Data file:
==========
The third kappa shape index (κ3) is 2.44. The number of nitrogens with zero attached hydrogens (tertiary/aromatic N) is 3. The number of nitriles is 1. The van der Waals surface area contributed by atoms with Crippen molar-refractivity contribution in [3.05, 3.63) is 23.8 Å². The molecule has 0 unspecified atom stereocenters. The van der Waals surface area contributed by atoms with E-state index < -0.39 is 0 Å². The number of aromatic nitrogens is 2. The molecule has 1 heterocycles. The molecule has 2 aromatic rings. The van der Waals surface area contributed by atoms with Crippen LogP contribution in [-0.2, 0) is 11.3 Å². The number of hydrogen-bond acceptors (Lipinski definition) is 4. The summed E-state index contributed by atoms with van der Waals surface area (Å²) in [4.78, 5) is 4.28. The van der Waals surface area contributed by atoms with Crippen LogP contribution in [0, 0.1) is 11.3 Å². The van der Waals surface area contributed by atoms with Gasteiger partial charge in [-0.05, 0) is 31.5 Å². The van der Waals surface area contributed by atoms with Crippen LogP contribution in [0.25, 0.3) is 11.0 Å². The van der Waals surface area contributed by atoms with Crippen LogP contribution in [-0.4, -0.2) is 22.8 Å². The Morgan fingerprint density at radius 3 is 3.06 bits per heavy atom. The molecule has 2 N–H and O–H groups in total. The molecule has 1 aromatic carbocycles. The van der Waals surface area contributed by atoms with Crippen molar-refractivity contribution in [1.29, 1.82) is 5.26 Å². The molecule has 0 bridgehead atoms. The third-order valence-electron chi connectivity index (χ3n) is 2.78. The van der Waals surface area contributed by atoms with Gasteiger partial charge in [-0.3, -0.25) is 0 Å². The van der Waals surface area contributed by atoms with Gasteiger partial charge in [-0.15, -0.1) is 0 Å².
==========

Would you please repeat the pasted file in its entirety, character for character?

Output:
The third kappa shape index (κ3) is 2.44. The number of nitrogens with zero attached hydrogens (tertiary/aromatic N) is 3. The number of nitriles is 1. The van der Waals surface area contributed by atoms with Crippen molar-refractivity contribution in [3.05, 3.63) is 23.8 Å². The molecule has 0 unspecified atom stereocenters. The van der Waals surface area contributed by atoms with E-state index < -0.39 is 0 Å². The number of aromatic nitrogens is 2. The molecule has 1 heterocycles. The molecule has 2 aromatic rings. The van der Waals surface area contributed by atoms with Crippen LogP contribution in [-0.2, 0) is 11.3 Å². The number of hydrogen-bond acceptors (Lipinski definition) is 4. The summed E-state index contributed by atoms with van der Waals surface area (Å²) in [4.78, 5) is 4.28. The van der Waals surface area contributed by atoms with Crippen LogP contribution in [0, 0.1) is 11.3 Å². The van der Waals surface area contributed by atoms with Gasteiger partial charge in [-0.05, 0) is 31.5 Å². The van der Waals surface area contributed by atoms with Crippen LogP contribution in [0.25, 0.3) is 11.0 Å². The van der Waals surface area contributed by atoms with Crippen LogP contribution in [-0.4, -0.2) is 22.8 Å². The Morgan fingerprint density at radius 3 is 3.06 bits per heavy atom. The molecule has 2 N–H and O–H groups in total. The molecule has 1 aromatic carbocycles. The van der Waals surface area contributed by atoms with Crippen molar-refractivity contribution in [1.29, 1.82) is 5.26 Å². The molecule has 0 bridgehead atoms. The third-order valence-electron chi connectivity index (χ3n) is 2.78. The van der Waals surface area contributed by atoms with Gasteiger partial charge in [-0.3, -0.25) is 0 Å². The van der Waals surface area contributed by atoms with Gasteiger partial charge in [-0.15, -0.1) is 0 Å².